Prof Binna Kandola's book, The value of difference:eliminating bias in organisations, is available here

Article added on 8th July 2010 at 3:09pm
Related Articles | Related Resources | Related Links

Email Twitter Facebook Linked In MySpace Digg

Related Articles

COMPREHENSIVE DIVERSITY - An excellent and comprehensive survey of diversity in the workplace and the challenges ahead.

LEADERS JUMP ON BOARD - Top BME professionals meet the Appointments Commission to get on to Public Boards

UNDERSTANDING EAST AND WEST - This inspiring video shows how different the world-views are of the east and hence why there is such a gap between the cultures.

LEADERS CAN INSPIRE EACH OTHER - Diverse Ethics can bring different groups together to share best practice and get inspired.

DIVERSE COMMUNICATIONS STRATEGY - Communications are critical to marketing success, but all too often, they are approached in the same way by the same people.

STRATEGIC GUIDANCE - For large organisations, strategy is key and Diverse Ethics brings unique advice which is priceless.

COMMUNITY ENGAGEMENT - For public bodies and large companies, it is critical to engage with local communities in their operating regions. However, very few know how to go about it.

HR INDUSTRY SHOULD NOT BE EXCLUSIVE - Atul Shah writes for Personnel Today about the diversity challenges for the CIPD.

CALL TO ACTION - A unique event in the City of London demonstrates the strength of Hindu values in modern society

BIO-DIVERSE LEADERSHIP - Dr. Atul Shah interviews award-winning writer and film-maker Dr. Michael Tobias, who is a tireless campaigner for the protection of wilderness.

BE CAREFUL - For victims, complaining about racism can be very difficult - this article introduces the sensitivities and complexities of racial discrimination.

A DAY IN THE LIFE OF A PUBLIC BOARD MEMBER - What is involved in joining a public board and what can you get out of it?

Diverse Leadership - Leaders have a major impact on the culture of work in an organisation. And this can impact how you fit in and perform.

INTEGRITY - Any good book on leadership will say that a central quality of success is honesty and integrity.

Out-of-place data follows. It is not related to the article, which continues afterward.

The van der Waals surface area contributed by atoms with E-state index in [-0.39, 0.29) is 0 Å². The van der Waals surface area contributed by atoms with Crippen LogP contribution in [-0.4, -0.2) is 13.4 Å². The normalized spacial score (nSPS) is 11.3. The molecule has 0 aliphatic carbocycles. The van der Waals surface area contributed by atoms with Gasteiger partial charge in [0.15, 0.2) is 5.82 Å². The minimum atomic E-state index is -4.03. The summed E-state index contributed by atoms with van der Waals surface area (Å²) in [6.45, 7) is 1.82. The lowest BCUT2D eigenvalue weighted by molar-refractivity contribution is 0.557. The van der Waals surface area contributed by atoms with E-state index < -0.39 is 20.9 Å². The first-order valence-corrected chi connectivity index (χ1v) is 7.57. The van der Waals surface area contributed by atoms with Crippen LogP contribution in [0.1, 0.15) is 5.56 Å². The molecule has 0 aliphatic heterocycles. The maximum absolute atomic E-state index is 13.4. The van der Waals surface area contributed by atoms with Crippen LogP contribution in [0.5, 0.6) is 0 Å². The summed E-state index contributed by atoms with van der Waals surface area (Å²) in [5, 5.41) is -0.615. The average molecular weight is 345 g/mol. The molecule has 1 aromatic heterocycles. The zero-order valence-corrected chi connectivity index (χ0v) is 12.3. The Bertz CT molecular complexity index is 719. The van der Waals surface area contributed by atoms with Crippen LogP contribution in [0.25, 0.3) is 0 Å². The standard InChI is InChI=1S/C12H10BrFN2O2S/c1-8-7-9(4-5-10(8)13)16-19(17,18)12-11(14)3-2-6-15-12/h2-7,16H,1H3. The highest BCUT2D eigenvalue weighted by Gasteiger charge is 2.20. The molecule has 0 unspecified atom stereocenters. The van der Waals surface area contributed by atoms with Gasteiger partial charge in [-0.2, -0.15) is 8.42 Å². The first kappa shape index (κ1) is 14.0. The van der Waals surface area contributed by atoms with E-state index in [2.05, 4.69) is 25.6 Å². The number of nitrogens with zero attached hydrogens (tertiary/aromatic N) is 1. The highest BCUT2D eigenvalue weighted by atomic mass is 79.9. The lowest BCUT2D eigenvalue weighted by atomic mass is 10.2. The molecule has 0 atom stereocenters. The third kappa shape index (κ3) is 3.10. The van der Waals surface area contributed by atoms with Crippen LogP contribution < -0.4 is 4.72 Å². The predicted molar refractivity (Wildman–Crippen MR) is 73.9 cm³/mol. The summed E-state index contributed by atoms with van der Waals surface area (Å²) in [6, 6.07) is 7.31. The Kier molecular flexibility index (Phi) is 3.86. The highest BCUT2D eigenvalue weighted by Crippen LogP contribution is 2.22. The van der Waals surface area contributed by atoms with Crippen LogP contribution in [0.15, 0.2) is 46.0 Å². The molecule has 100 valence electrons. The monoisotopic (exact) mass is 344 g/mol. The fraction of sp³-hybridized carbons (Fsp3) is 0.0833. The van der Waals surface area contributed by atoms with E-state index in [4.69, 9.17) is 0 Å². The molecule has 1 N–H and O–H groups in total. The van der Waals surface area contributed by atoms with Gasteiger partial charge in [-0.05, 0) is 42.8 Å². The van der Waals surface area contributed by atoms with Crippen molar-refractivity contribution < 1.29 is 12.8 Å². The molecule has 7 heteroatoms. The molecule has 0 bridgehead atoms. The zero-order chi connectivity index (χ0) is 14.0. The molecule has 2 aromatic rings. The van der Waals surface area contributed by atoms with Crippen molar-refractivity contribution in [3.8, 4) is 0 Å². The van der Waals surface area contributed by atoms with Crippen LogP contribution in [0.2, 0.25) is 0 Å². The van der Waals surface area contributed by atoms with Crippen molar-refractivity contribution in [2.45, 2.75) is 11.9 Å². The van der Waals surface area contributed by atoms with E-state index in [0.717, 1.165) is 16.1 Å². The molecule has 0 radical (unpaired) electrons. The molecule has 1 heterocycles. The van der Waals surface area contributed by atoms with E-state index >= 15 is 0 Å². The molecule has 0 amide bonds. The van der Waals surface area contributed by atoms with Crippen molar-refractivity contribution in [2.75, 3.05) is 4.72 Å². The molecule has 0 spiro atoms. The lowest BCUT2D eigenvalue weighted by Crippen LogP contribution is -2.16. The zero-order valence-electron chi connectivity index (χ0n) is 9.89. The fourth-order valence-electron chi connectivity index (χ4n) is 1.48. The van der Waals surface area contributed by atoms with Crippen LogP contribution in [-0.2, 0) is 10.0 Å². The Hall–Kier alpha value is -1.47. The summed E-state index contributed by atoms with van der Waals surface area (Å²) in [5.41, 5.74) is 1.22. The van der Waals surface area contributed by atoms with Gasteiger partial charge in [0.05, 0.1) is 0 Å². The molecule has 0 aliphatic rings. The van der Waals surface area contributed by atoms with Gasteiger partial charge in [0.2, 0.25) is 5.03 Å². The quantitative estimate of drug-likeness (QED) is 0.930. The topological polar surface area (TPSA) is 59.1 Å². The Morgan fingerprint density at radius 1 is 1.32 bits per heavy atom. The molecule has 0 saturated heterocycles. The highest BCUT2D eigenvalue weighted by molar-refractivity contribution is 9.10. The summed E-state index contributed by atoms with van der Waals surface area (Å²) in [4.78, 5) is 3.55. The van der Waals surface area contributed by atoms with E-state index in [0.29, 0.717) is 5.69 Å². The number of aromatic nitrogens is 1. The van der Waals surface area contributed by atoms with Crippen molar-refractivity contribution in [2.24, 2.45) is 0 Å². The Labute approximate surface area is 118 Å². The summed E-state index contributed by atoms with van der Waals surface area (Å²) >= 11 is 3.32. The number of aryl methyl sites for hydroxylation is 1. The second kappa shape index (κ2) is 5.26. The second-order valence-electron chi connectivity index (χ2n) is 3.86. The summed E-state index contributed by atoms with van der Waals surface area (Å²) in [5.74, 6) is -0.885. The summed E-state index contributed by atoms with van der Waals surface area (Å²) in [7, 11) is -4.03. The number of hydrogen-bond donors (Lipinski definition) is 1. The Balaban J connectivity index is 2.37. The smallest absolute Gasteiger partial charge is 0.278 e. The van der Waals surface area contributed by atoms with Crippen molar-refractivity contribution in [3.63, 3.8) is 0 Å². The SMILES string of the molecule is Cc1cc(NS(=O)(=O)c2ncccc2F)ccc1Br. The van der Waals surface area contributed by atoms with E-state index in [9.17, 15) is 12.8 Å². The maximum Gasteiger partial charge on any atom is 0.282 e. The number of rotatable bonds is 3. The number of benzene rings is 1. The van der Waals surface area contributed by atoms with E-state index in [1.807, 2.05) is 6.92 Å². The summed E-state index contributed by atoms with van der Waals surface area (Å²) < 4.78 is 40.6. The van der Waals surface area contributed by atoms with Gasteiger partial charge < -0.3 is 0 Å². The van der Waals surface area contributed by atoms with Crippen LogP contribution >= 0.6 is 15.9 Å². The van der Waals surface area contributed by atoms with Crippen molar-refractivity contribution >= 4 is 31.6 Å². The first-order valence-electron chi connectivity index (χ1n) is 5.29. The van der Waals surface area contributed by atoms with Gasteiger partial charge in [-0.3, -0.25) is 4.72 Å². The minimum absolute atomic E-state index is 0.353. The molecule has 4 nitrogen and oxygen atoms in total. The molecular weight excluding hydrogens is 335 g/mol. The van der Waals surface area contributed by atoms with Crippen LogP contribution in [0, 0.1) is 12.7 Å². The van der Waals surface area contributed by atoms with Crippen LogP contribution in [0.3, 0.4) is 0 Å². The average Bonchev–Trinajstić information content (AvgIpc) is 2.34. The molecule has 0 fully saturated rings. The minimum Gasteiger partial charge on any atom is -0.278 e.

HOW YOU CAN GROW THROUGH MENTORING - In the changing landscape of work, mentoring is key to personal development and progression. Also, ethnic minorities have particular problems and issues which require specific guidance.

STOP TICKING BOXES - All too often, employers are afraid of diversity, and make cosmetic changes. These efforts will not be sustainable.

INSTITUTIONAL RACISM - When the structures of an organisation are inherently discriminatory, we have racism that is institutionalised. It can only be removed by dismantling prejudicial structures.

DO NOT BE DIVIDED AND RULED - Membership of ethnic minorities among professional bodies in the UK is way above their relative population.

MAKE VALUES INCLUSIVE - Many organisations today have values statements, but they often look and sound the same. Rarely is cultural diversity embedded in these statements.

Related Resources

RFO Report - a report on the state of British workplaces

FAIR ACCESS TO PROFESSIONS - This is an exhaustive cabinet office research report on fair access to the professions in Britain.

EQUALITY ACT 2010 - This is a very useful practical guide on the implications of the Act.

Diane Bebbington - A research report by Leadership Foundation on Diversity and Equality in Higher Education in the UK

WORK FOUNDATION - An excellent survey of best practice and research on diversity, with recommendations for culture change and practical strategies.